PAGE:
Others suggest that while the Bible may contain rules, it is bad strategy to preach them to a postmodern audience. People today all think that it’s cool to search for God — but not cool to find Him. They embrace doubt as the great friend of faith, and will reject anything that smacks of certainty. However, only the truth will set these people free (Jn 8.32). In order to be saved, they must come to the knowledge of the truth (1 Tim 2.4). Indeed, before they can know Christ personally, they must come to know Him propositionally — through believing the rigid doctrines of Scripture that define His Person and work.

We should only proclaim dogmatic truth, of course, with love (Eph 4.15). The Lord Jesus alluded to this when He declared, "Judge not, that you be not judged" (Mt 7.1). This verse, the perennial favourite of unbelievers everywhere, does not mean what they think it means. The phrase cannot mean, "Don’t use an objective moral code to critique the behaviour of other people", because the statement itself critiques the behaviour of other people. The aphorism cannot condemn judgments, because it is itself a judgment — and a promise that God Himself will ultimately judge everyone. The verse would logically self-destruct if it meant, "Don’t be intolerant", because the verse itself is intolerant.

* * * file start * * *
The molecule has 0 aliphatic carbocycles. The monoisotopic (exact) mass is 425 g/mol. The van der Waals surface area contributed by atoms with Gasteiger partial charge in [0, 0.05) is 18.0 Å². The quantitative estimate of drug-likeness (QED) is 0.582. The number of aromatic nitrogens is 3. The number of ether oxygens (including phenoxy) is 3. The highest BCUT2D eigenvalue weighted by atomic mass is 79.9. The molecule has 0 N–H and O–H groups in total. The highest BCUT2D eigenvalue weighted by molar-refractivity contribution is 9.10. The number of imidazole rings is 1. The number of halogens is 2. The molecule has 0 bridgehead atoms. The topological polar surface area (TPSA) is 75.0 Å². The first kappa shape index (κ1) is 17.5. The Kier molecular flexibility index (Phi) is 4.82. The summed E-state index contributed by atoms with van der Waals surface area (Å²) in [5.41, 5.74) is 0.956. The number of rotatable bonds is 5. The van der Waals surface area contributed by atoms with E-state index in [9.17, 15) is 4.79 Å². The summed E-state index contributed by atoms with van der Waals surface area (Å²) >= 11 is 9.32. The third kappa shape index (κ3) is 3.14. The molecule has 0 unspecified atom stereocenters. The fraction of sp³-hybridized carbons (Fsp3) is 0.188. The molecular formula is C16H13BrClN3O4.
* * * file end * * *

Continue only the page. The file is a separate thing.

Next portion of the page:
Instead, this verse teaches us not to hold others to standards that we are unwilling to follow ourselves, because the standards that we apply to others God apply to us. The verse further warns us not to be mean-spirited and hypercritical. We can preach God’s judgments without being judgmental. Having first held ourselves accountable to the rules of Scripture, we should then preach God’s requirement firmly, but graciously (Eph 4.15). Aggressively hitting people with rules not only portrays a bitter spirit, but also commits a tactical error. Here is Josh McDowell’s advice about exhorting postmodern people: "Rules without relationships leads to rebellion".

In the next article, we will look more carefully at legalism, and contrast it with Christian liberty.

To be continued.

1In this series of articles, unless otherwise indicated, all direct quotations from Scripture are taken from the English Standard Version.